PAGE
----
The Consortium of Cybersecurity Clinics has launched a new website (https:///cybersecurityclinics.org) that aims to help universities in the U.S. and around the world to share insights and best practices for launching and operating a cybersecurity clinic.
Established in 2021 through a grant from the Public Interest Technology University Network (PIT-UN), a partnership of 48 colleges and universities convened by New America, the Ford Foundation, and the Hewlett Foundation, the Consortium of Cybersecurity Clinics is working to advance cybersecurity education for public good and grow the number of cybersecurity clinics around the world. The Consortium serves as a forum for clinicians, trainers, and advocates to network and share knowledge, expand the reach of cybersecurity clinics, and lower the barriers for other institutions of higher education to successfully establish their own clinics.
CLTC has played a central role in launching the Consortium of Cybersecurity Clinics, building on the success of Citizen Clinic, a trailblazing public interest digital security clinic at UC Berkeley that trains and deploys student teams to help nonprofits, journalists, human rights defenders, and social justice activists defend themselves against digital threats. Since 2018, Citizen Clinic has trained over 100 students drawn from 11 academic specialties, and has served 14 nonprofit clients on four continents.
As part of its mission, Citizen Clinic works to expand its impact by sharing institutional knowledge and serving as a model and collaborative resource for other universities, including through the Consortium of Cybersecurity Clinics. Other members of the consortium include the MIT Cybersecurity Clinic, Indiana University (IU) Cybersecurity Clinic, University of Alabama Cybersecurity Clinic, University of Georgia CyberArch initiative, Global Cyber Alliance (GCA), Rochester Institute of Technology, and the R Street Institute.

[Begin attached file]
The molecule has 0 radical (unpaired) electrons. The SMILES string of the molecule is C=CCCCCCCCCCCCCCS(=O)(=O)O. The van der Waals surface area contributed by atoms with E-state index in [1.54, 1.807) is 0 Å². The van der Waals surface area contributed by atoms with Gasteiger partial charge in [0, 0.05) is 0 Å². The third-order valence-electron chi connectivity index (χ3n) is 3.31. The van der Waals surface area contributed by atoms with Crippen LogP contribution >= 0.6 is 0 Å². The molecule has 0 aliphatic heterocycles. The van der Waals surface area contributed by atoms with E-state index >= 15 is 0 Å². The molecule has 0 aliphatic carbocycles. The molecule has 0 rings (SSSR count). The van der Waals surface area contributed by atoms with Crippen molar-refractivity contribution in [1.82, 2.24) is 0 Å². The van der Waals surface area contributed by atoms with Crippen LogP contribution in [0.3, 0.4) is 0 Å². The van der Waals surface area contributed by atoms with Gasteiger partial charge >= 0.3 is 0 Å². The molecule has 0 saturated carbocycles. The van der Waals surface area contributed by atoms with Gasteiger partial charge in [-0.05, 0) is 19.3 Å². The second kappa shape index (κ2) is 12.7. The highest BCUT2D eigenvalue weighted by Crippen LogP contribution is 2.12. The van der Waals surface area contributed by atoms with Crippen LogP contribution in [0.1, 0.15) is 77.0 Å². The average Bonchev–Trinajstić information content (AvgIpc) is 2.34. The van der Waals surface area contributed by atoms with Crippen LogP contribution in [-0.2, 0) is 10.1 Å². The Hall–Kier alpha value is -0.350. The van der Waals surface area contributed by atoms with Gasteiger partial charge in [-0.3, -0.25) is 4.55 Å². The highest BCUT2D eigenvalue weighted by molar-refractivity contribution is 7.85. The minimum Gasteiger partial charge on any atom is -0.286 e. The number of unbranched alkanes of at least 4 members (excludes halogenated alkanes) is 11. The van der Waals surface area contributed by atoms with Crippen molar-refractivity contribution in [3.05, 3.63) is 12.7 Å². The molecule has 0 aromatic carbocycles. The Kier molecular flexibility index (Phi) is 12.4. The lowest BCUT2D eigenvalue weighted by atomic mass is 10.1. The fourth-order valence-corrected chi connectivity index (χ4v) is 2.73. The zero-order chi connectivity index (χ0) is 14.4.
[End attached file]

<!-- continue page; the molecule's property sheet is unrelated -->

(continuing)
The Consortium’s newly launched website will serve as an online clearinghouse for sharing teaching resources, curricula, video-based case studies, and other instructional materials. The site includes links to existing resources, such as the Citizen Clinic Cybersecurity Education Center and Baseline Organizational Security Guide; MIT’s Cybersecurity for Critical Urban Infrastructure Course; and Global Cyber Alliance’s Cybersecurity Toolkit for Mission-Based Organizations and Cybersecurity Toolkit for Small Businesses.
The website aims to help grow the consortium’s membership and assist existing clinics to strengthen and connect. It includes brief profiles of member institutions, as well as a blog, through which clinic leaders can share ideas and updates with the cybersecurity clinic community. In one post, for example, CLTC Executive Director Ann Cleaveland provided an update on a recent consortium meeting that addressed how clinics can protect the privacy and security of clients and students.
“Each clinic needs to have an instructor, teaching assistant, or other staff person who is responsible for OpSec,” Cleaveland wrote. “Depending on the risk of the clinic’s target client demographic, individual clinics will elect different technical infrastructure and policies to protect student and client anonymity — for example, using VPNs, providing students with dedicated laptops and phones for client engagement, and anonymizing client identities in class projects and written materials, among other measures.”
The new website also includes links to a video produced by the Public Interest Technology University Network (PIT-UN) that features Cleaveland and Lisa Ho, Academic Director of the School of Information’s Master of Information and Cybersecurity (MICS), sharing insights based on their experience from overseeing Citizen Clinic. The video is part of a series of “PIT Cases,” a website developed by PIT-UN to share knowledge about projects and classes run by members in the network. The case studies are presented as part of PIT-UN’s mission “to help advance the field of public interest technology to bring positive impact to communities around the globe.”